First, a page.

The courtyard of the grave adjoins the corner with the khanaka (1544) - a Sufi dormitory with cells around the hall for common spiritual practices (in this case - quiet dhikr meditations). A few more small buildings were built in front of it in the 18th and 19th centuries - two mosques on either side of the entrance (both on the left), small minaret and madrassas (on the right):
The local khanaka is considered the largest either in Central Asia, or in the world. Unusual two-story aivan on the picture above is blocked by a minaret that is very unusual:
The minaret and the women's mosque (from the entrance to the right) were built in the 1710s by the mother of the last Ashtarkhandi Khan Abulfase, under which Kokand separated from Bukhara and the Bukhara itself was subjugated by the Persian Nadir Shah, whose regent Rakhimbi founded the last Manghud Dynasty of Bukhara. But the spirit of Ashtarkhanid "golden autumn" is still felt in the ceilings of the women's mosque:
The men's mosque was built in the beginning of the 19th century by the vizier of the cruel Emir Nasrullah, the last emir before the conquest of Bukhara by Russia. Here the interiors are frankly dull - Central Asia was already in deep decline:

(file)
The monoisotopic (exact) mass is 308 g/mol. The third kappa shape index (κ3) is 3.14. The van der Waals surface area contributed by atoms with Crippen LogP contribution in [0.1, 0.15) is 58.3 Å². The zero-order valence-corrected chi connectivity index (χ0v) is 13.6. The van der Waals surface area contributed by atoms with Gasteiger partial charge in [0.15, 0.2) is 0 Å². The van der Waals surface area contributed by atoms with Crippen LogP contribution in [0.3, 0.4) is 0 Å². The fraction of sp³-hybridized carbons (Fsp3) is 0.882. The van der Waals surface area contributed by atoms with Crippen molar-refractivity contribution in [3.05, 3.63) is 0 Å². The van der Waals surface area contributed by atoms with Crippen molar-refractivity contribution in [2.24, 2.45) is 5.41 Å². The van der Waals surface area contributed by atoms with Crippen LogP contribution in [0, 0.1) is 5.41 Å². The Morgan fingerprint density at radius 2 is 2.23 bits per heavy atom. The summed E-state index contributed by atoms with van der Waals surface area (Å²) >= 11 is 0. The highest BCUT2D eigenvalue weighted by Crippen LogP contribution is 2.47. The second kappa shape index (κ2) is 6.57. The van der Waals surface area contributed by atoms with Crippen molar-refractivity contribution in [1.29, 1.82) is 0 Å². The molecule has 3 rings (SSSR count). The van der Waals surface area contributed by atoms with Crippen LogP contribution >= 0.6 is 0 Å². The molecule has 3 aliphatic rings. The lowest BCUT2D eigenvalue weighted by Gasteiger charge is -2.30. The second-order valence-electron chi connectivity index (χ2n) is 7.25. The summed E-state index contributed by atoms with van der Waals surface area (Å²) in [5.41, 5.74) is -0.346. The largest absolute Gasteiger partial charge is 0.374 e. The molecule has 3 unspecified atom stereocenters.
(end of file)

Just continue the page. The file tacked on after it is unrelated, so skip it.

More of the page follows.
Modest madrasah, of the same period, its courtyard is occupied now by a museum
Behind the madrassah is a vast house, on the other side some modern construction - judging by the avian facing a wide field, this is a namazogh-mosque:
The dry mulberry - according to legend this is the sprouted stick of Bahauddin, and the pilgrims try to go around it three times or crawl under the protruding root:
View in the opposite direction to the giant khanaka. It is in principle noticeably smaller than the Yassawi mausoleum in Turkestan, which also contained a mausoleum, a khanaka, a mosque, and even a khan's palace with a necropolis, while here is just the khanaka in its pure form. Most impressive is the dome with external arches, reminding of a pack tied with ropes:
The rear door of the khanaka.
And in the backyard there is a necropolis of khans and emirs of Bukhara. It is not quite clearly who rests here as the information is contradictory - some sources write that most of the rulers starting from Ubaydulla Khan, other sources that only Sheibanids rulers. In any case, there are not only khans resting here, but also their numerous relatives:
The graves are placed on special podiums, which are called here "dahma" - originally this word meant Zoroastrian "towers of silence". Between the Dahmas are streets and alleyways:
The space of the necropolis and the western gate.